“Arab Americans for whom the relations between Israelis and Palestinians is the most important issue are going to be frustrated this cycle because neither camp is going to give them any light,” said Democratic strategist Steve Rabinowitz. “The rhetoric on both sides is going to be extremely pro-Israel. For the Kerry campaign, I wouldn’t want it any other way.” Rabinowitz said, however, that Democratic positions on civil rights and civil liberties, the economy, education and immigration should resonate deeply with Arab Americans, many of whom are recent immigrants. “They should feel naturally at home in the Democratic Party,” he said.

The Bush losses stem from the sense of betrayal among Arab Americans owing to actions the Justice Department has taken in pursuing the war on terror. In 2000, Bush, an oilman whose father had a cool-to-antagonistic relationship with pro-Israel activists, reached out to Arab and Muslim Americans by taking positions against the use of “secret evidence” in terror-related inquiries. In a debate with Al Gore, he said: “Arab Americans are racially profiled on what’s called secret evidence. People are stopped. And we got to do something about that.”

But after the attacks of September 11, 2001, federal agents have targeted Arab American communities for mass questionings, have held up visas and have rounded up Arabs for immigration violations in hopes of shaking out terrorists seeking shelter there. Secrecy and profiling are increasingly used in law enforcement, Arab Americans contend, in contradiction to Bush’s promise.

Nowhere is the sense of betrayal more evident than in hotly contested Michigan, the state with the country’s largest Arab American population. More than any other part of the country, Michigan, which went narrowly for Gore, has seen the brunt of the Justice Department’s actions since September 11. Still, feelings for Kerry remain cool.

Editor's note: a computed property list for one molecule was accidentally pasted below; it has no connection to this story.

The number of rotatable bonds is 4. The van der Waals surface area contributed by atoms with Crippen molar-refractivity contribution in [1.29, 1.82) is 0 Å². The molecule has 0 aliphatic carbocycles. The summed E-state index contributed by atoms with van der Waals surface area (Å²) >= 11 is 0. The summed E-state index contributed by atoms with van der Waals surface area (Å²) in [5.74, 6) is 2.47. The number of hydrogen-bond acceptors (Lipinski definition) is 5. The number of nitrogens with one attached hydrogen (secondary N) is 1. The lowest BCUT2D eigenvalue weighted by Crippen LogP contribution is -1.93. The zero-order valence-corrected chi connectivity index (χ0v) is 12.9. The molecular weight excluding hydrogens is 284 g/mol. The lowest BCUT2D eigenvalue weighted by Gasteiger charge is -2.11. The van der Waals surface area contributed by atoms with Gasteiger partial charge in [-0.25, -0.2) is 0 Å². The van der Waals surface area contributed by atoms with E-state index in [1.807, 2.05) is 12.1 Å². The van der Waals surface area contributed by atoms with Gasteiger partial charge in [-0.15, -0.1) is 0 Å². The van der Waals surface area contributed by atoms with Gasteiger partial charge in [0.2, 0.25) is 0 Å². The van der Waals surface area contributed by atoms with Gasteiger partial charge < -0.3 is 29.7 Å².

“The pulse [in the Arab American community] is not in favor of President Bush, but it is also not a solid pulse for Mr. Kerry,” said Imad Hamad, the Midwest regional director of the American Arab Anti-Discrimination Committee, a communal defense group, said in a telephone interview. Hamad said both parties pursue a “one-sided” foreign policy, but the Democrats are gaining on other issues.

“We have no illusions,” he said. “Mr. Kerry is like President Bush if not worse in some aspects [of foreign policy], but on the domestic level he might be a better chance.”

Asked if the Bush-Cheney campaign had tried to reach out locally to his community, Hamad said: “Nothing of that exists.” The campaign’s Michigan communications director, Stephanie Cathcart, did not return a call seeking comment by press time.

Rep. Darryl Issa, a California Republican of Lebanese heritage who is involved in informal Middle East diplomatic efforts, acknowledges that Bush is a “tough sell” among Arab Americans, but he said he would be making the case that a second term is “the best chance for a peace legacy.”

“If we want to make real changes, we must admit that the countries there have problems,” Issa said. “If [Bush] is not completely right, at least he’s opening up the sore and trying to clean out the infection.” In terms of promoting human rights and respect for law and democracy in Afghanistan and Iraq, he said: “This president has stayed the course.”